Wow! Since we launched the OpenCTD we’ve raised nearly $4,000 to help develop an oceanographic tool the anyone can build. But $4,000 is only 40% of our funding goal, and we’ve got 12 days left to fund the rest of the project. If you believe in open source oceanography, think to tools of scientific research should be available to everyone, or just think a low-cost CTD would be a great addition to your research, teaching, or recreational activities, consider contributing to the OpenCTD. Even a few dollars will help us reach our goal.
Over the last month, I’ve talked to dozens of excited contributors with their own ideas for OpenCTD Projects. Here are a few of the most exciting:
- Equip participants in catch-and-release fishing tournaments with an OpenCTD, so that they can take water column data and correlate it with presence of large pelagic fish. This would provide even greater insight into the movement, behavior, and migration patterns of hard-to-sample species.
- Incorporate the OpenCTD into a SCUBA divers’ standard kit, so that your dive profile includes conductivity as well as temperature and depth. This would allow divers to discover local variability in the water column and correlate it with observations of marine life.
- Affix the OpenCTD to commercial shrimp trawlers, so the fishermen can more accurately track the depth of their gear and determine which oceanographic conditions produce the best shrimp catches and the least by-catch.
- Run an oceanographic “Big Year” challenge to promote open-source data by having private citizens compete to produce the most high-resolution data from a full seasonal cycle.
- Put a CTD in every coast-, estuary-, river-, and lake-adjacent classroom, so that students have easy access to the tools necessary to explore their local aquatic ecosystems.
I want to see all of these projects, and more, come to fruition, but in order to make them happen, we need funding to finish developing the instrument. We have a proof-of-concept prototype, but through discussions with our donors and supporters, have developed even better systems to produce accurate, high-resolution data at low cost.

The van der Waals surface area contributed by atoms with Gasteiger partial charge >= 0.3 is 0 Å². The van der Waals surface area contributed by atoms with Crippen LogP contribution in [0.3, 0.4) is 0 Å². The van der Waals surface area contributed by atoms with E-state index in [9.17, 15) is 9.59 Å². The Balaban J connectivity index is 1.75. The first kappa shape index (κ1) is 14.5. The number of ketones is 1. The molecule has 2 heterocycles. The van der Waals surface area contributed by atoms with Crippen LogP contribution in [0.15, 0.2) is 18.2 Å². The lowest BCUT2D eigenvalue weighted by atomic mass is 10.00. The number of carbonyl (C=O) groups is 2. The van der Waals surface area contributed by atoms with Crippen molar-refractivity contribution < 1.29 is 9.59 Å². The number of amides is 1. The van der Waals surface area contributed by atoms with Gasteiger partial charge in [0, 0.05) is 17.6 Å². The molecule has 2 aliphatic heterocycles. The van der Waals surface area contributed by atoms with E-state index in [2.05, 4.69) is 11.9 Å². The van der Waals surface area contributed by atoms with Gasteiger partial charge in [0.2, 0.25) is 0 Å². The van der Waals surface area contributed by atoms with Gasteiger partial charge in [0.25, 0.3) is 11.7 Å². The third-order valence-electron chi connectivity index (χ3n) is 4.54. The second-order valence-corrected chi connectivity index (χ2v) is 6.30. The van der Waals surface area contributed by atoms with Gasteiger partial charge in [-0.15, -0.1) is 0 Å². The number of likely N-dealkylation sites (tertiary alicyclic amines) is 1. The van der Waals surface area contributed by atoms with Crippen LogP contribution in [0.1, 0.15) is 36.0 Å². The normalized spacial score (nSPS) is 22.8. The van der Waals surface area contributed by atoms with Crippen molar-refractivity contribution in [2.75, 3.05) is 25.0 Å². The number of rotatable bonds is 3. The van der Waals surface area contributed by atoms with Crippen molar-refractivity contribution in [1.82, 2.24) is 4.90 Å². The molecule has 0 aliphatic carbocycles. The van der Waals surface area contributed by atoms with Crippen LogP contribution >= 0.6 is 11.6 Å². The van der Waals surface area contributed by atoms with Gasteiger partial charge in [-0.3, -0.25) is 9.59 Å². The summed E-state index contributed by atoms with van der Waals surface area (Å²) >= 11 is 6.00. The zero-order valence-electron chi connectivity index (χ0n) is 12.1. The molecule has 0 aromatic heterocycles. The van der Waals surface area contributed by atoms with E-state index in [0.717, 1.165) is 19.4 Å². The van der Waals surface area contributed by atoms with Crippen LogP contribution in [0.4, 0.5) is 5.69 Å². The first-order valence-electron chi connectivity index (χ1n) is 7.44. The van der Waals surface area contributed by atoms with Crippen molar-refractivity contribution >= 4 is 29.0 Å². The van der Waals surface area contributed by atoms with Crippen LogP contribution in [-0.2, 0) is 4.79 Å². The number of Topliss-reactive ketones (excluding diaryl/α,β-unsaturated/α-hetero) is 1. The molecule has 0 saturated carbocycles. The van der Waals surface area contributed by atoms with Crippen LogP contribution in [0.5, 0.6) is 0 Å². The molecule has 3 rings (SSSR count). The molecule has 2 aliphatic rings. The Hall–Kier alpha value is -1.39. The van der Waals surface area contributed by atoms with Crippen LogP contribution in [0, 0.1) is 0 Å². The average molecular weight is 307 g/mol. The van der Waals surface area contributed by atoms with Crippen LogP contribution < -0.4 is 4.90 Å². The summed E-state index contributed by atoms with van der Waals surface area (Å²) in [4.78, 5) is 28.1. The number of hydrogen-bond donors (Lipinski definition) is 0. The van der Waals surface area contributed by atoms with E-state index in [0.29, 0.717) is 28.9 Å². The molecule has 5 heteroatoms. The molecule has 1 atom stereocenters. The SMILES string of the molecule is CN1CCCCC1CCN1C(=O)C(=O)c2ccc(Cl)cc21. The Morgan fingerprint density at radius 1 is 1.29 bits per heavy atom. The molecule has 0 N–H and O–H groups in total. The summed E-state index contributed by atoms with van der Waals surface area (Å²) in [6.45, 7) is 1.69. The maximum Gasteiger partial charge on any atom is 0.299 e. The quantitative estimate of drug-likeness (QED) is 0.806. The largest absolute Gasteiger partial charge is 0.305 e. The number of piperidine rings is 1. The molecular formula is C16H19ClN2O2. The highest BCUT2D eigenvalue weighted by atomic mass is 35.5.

Head over to our Rockethub Page for more information!
Conductivity, temperature, and depth (CTD). With these three measurements, marine scientists can unlock ocean patterns hidden beneath the waves. The ocean is not uniform, it its filled with swirling eddies, temperature boundaries, layers of high and low salinity, changing densities, and many other physical characteristics. To reveal these patterns, oceanographers use a tool called the CTD. A CTD is found on almost every major research vessel. Rare is the scientific expedition–whether it be coastal work in shallow estuaries or journeys to the deepest ocean trenches–that doesn’t begin with the humble CTD cast.
The CTD is not cheap. Commercial CTD’s start at more the $5,000 and can climb as high as $25,000 or more.
We believe that the prohibitive cost of a CTD is an unacceptable barrier to open science. The price tag excludes individuals and groups who lack research grants or significant private funds from conducting oceanographic research. We want to make this tool–the workhorse of oceanographic research–available to anyone with an interest in the oceans.